Pottery cooked from the start

Ancient Japanese hunter-gatherers made ceramic fish cookers before rise of farming

Ancient leftovers indicate that the earliest pottery was used by hunter-gatherers for cooking, thousands of years before farming communities began heating their food in vessels.

FISHY FINDS Ancient Japanese pottery, represented by this vessel from around 15,000 years ago, has yielded chemical evidence that hunter-gatherers once used such containers to cook fish. Tokamachi City Museum

Chemical analyses of charred food clinging to pottery fragments from sites across Japan indicate that hunter-gatherers who lived there between 15,300 and 11,200 years ago cooked freshwater or marine animals in ceramic vessels, say bioarchaeologist Oliver Craig of the University of York in England and his colleagues.

Concentrations of a certain form of nitrogen in crusty morsels attached to ceramic vessels from Japan’s ancient Jōmon culture indicate that these people used the pots for cooking, Craig’s team reports April 11 in Nature. Fatty acids extracted from food remnants on pottery from two Jōmon sites confirmed that fish or other aquatic creatures had been cooked.

Fatty acids don’t tend to survive well in burned food crusts, but the scientists worked with what they could find on the Japanese containers. “We weren’t expecting to get such conclusive results from charred deposits of this age,” Craig says.

Previous chemical analyses of pottery stains, which unlike burned deposits often preserve fatty acids, have dated the origins of cheese making to 7,400 years ago in Eastern Europe (SN: 1/26/13, p. 16) and of cattle milking to 9,000 years ago in what’s now Turkey.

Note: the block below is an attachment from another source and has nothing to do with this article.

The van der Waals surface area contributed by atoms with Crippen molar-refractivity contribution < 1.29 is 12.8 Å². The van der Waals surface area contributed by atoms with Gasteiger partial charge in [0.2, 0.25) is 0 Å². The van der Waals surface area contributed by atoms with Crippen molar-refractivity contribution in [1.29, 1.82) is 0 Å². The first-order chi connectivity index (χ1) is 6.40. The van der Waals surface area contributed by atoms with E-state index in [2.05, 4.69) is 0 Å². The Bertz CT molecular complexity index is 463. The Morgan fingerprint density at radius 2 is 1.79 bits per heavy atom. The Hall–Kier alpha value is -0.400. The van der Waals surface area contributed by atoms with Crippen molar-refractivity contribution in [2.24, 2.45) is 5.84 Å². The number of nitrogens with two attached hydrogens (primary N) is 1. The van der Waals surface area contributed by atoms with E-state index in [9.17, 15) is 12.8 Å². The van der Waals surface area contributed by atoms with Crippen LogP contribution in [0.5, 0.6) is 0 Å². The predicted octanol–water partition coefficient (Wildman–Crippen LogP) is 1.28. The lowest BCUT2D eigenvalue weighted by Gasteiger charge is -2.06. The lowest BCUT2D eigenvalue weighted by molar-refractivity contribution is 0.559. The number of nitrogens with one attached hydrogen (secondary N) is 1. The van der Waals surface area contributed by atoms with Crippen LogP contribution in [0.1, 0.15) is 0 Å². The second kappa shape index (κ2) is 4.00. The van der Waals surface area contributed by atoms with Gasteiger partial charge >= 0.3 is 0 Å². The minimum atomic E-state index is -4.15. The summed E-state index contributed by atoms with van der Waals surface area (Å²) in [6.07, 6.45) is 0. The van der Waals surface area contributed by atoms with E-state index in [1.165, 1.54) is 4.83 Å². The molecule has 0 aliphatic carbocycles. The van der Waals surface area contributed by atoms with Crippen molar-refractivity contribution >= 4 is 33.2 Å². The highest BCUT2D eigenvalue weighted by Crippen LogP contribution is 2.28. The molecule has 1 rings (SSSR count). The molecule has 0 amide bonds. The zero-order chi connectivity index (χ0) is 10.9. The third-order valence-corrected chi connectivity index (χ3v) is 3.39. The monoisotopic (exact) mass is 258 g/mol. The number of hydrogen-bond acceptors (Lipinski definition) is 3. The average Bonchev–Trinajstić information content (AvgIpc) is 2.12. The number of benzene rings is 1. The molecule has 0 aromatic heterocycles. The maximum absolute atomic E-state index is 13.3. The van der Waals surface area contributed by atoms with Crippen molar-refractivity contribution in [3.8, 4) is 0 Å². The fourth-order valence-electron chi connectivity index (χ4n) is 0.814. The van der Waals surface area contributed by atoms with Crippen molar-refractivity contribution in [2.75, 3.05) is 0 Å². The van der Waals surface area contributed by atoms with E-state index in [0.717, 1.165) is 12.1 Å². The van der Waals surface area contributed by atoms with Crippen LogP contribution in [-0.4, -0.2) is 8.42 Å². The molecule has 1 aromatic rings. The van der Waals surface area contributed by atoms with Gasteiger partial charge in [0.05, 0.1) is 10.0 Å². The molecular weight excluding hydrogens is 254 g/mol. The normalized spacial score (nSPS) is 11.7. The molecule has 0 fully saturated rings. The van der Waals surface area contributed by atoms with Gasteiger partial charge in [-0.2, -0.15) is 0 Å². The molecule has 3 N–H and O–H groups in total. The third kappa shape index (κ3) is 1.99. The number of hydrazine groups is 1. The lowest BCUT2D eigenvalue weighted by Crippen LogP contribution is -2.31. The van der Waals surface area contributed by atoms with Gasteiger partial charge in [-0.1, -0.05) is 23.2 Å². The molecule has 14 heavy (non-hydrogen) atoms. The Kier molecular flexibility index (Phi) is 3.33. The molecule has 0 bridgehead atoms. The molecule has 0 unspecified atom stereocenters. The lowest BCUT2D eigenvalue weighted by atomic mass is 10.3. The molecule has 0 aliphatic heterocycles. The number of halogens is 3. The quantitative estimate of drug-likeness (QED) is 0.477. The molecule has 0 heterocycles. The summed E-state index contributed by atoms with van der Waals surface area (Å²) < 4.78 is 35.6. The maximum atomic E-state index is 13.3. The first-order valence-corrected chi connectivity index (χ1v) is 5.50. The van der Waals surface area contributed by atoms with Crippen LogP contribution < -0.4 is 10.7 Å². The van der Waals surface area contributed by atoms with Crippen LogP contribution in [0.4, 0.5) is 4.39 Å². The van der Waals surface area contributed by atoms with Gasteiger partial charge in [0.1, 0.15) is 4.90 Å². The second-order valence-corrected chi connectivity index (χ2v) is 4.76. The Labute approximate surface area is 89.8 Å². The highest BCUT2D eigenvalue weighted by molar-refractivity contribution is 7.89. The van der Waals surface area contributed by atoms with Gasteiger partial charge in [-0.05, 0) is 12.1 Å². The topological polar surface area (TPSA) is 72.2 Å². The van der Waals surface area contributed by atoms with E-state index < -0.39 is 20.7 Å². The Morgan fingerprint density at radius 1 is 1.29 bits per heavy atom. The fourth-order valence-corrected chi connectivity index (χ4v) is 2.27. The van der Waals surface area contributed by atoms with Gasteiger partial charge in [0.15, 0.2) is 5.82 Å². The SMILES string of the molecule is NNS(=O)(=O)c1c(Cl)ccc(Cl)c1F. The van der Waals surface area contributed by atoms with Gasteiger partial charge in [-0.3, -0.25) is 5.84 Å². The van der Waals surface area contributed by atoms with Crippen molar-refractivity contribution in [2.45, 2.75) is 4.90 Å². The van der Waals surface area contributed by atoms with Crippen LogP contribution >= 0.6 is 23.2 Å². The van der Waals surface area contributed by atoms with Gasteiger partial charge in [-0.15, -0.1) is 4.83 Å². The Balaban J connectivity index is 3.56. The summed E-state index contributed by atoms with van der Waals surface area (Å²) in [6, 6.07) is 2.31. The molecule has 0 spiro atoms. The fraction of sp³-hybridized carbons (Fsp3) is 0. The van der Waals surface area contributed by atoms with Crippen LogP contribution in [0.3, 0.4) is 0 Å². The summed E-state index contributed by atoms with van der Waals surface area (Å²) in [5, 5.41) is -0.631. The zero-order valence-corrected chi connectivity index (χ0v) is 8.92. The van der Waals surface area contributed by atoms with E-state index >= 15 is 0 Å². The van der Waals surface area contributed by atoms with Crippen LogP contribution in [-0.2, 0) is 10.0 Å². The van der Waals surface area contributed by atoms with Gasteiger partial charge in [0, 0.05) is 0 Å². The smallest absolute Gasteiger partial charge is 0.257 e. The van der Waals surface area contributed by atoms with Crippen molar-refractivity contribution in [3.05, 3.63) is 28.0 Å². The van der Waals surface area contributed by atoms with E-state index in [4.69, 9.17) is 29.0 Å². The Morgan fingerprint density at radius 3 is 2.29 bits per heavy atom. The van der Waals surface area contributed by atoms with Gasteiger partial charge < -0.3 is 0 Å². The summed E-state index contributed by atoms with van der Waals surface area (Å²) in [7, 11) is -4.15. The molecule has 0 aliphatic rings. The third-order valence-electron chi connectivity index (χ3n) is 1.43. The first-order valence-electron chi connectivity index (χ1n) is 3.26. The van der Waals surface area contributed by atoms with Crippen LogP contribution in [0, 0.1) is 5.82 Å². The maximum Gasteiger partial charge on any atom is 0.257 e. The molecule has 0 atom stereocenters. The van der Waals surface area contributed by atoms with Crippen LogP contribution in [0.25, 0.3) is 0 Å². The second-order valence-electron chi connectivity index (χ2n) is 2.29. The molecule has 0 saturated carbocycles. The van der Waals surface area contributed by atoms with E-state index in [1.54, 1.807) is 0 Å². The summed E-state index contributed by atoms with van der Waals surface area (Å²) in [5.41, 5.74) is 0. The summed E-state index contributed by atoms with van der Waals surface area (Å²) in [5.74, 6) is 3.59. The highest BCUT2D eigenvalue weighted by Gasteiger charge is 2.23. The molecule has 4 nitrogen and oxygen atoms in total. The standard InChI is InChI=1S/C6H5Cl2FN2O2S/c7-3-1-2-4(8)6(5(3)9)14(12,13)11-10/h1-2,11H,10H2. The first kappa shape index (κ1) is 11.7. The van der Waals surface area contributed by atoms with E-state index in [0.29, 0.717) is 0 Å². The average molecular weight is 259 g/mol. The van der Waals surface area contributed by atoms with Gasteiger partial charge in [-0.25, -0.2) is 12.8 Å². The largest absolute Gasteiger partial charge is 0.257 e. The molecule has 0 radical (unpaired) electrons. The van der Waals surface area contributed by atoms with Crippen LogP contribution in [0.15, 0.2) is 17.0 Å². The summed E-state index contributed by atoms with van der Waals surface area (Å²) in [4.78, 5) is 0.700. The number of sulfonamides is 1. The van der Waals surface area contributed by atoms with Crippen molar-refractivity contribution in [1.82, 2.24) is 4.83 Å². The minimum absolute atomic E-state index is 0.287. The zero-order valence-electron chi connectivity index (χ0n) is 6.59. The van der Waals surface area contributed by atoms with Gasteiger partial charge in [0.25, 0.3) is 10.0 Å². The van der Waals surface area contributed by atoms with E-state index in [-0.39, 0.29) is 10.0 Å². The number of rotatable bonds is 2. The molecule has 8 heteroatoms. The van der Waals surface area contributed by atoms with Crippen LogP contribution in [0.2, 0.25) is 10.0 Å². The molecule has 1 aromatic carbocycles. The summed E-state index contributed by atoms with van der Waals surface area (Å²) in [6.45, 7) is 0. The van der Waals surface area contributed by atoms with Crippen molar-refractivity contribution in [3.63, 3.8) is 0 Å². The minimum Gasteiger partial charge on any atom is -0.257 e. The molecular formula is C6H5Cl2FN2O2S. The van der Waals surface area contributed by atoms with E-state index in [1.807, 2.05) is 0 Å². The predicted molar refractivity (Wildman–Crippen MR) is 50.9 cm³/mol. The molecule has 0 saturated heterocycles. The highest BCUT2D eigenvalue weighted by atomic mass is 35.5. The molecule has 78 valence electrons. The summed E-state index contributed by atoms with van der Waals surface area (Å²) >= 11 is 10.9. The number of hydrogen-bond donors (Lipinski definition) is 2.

Until the 1990s, researchers traced the origins of pottery in Japan to rice farmers living no more than 2,300 years ago. An excavation in the early 1990s of a large Jōmon settlement containing buildings, graves and numerous pottery fragments first challenged that view.

Further discoveries have shown that ancient hunter-gatherers across East Asia made pottery. A study published last year traced the earliest known examples to about 20,000 years ago in China. But none had directly connected the ancient pottery to cooking.

Craig’s finding raises the possibility that East Asian hunter-gatherers, rather than Middle Eastern farmers, may have introduced pottery making into Europe, suggests archaeologist Simon Kaner of the University of East Anglia in Norwich, England.

Craig’s team assessed the carbon and nitrogen content of charred deposits on 101 Jōmon vessels from 13 sites across the Japanese islands. More than three-quarters of these samples displayed chemical signatures typical of freshwater or marine animals.

Of food crusts on 57 pottery pieces from seven Jōmon sites, 18 samples from two inland settlements contained fatty acids characteristic of fish or seafood oils. Inhabitants there were close enough to the sea for regular visits and could also have caught salmon that traveled up nearby rivers, Craig proposes.

His group hopes to perform chemical analyses of the 20,000-year-old Chinese pottery remains to find out whether they, too, were used for cooking.

Bruce Bower has written about the behavioral sciences for Science News since 1984. He writes about psychology, anthropology, archaeology and mental health issues.

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